Skip to content When Automation Isn’t the Solution

When Automation Isn’t the Solution

Disclaimer: The views and opinions expressed in this article are those of the author and may not reflect the perspectives of IIBA.
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Process automation projects involve the transition from manual processes to automated processes. They’re meant to be more efficient, cutting costs and enabling employees to spend more time on value add and productive tasks.

Digital transformation provides the promise of automating processes, but when is automation not a viable option for a process? When is it best to just let things be?

The Case for Automation

During stakeholder engagements, my primary goal is to understand current processes and establish strategic alignment and business value for proposed initiatives. I’m always looking for automation candidates in these engagements. The minimum criteria for such processes include:

  • Standardized and repeatable steps
  • Clearly defined business rules for both inputs and outputs
  • Decision-making guided by explicitly defined rules
When a process meets these criteria, I create a process map that breaks it down into individual, interconnected tasks that lead to the desired result, service, or product. This helps translate the tasks into a solution that eliminates the need for manual interventions.

Crucially, this is feasible only for repeatable processes where steps and rules remain defined throughout.

Another criterion is the immediate and long-term impact of the changes on both internal and external stakeholders. While there are always benefits and risks associated with any disruption, the case for automation must meet specific conditions.

The benefits must outweigh the risks, considering not only listed advantages but also intangible effects on factors like revenue, brand perception, and customer management. In addition, the risks should not outweigh the benefits. Emphasis should be on the real-life impact of downsides rather than just the quantity of listed disadvantages.

Finally, it’s critical to address why the change is necessary, the goal of the change, and the potential for achieving long-term stability despite short-term detriments.

The Case for Non-Automation

If there’s an indication that the manual processes lack standardization with repeatable steps suitable for business process automation, or if automating would potentially extend the time required to complete the process, it might be best to pause and reassess whether they’re candidates for automation.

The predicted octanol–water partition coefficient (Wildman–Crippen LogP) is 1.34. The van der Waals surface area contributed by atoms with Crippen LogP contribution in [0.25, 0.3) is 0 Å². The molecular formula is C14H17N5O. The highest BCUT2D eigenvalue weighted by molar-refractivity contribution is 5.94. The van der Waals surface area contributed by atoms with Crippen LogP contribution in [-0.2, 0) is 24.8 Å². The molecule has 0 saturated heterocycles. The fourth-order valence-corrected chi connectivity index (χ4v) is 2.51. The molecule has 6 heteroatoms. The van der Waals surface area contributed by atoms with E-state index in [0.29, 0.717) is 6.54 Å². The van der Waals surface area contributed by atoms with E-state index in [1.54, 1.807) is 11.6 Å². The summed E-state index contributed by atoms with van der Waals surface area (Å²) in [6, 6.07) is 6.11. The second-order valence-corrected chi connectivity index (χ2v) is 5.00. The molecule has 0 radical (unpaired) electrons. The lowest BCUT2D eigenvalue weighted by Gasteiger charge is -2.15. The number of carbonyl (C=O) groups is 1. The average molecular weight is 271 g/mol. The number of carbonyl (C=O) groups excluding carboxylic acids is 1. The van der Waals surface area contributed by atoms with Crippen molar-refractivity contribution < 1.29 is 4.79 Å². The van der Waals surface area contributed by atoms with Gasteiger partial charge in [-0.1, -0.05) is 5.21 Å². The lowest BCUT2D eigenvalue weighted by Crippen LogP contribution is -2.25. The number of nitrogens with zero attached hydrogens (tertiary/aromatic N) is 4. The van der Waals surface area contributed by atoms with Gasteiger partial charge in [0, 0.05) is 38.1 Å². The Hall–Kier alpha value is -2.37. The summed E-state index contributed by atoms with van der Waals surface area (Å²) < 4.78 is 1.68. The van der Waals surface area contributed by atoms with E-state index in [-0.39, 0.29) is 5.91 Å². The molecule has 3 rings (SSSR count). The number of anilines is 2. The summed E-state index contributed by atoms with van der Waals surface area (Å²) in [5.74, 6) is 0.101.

In my experience, project teams or businesses tend to focus too much on automation without evaluating whether it’s optimal. Automation may not always be the most favourable option. Sometimes, manual tasks can prove more efficient than processes that are digitized. The decision should hinge on the anticipated impact and cost associated with the chosen approach.

Another downside to automation is the potential benefit of doing nothing. Even when a process is a candidate for automation, maintaining the current state can be a good choice, especially when the process is low priority, low risk, or has minimal impact on the organization.

Providing stakeholders with the ability to choose "do nothing" empowers them to decide later. They may even choose to leave the process untouched indefinitely. This flexibility acknowledges that not all processes require immediate or automated intervention.


The decision to automate a process involves a thorough evaluation of its suitability based on defined criteria and a careful consideration of the overall impact on stakeholders.

In my experience, project teams tend to prioritize automation without evaluating its suitability. It's important to weigh the anticipated impact and costs associated with the chosen approach.

Giving stakeholders the option to do nothing is a valid consideration that offers the flexibility to defer decisions until the time is right, if ever.

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About the Author
Olabisi Adesina_.jpg

Olabisi Adesina is an IT professional with a core emphasis on business analysis; every other role supports this. She is an ardent practitioner of business analysis and provides consulting and mentorship in this space. She has leveraged business analysis experience to acquire experiences in other roles such as solution architecture, cloud architecture, career counselling, mentoring, and real-time job role support.

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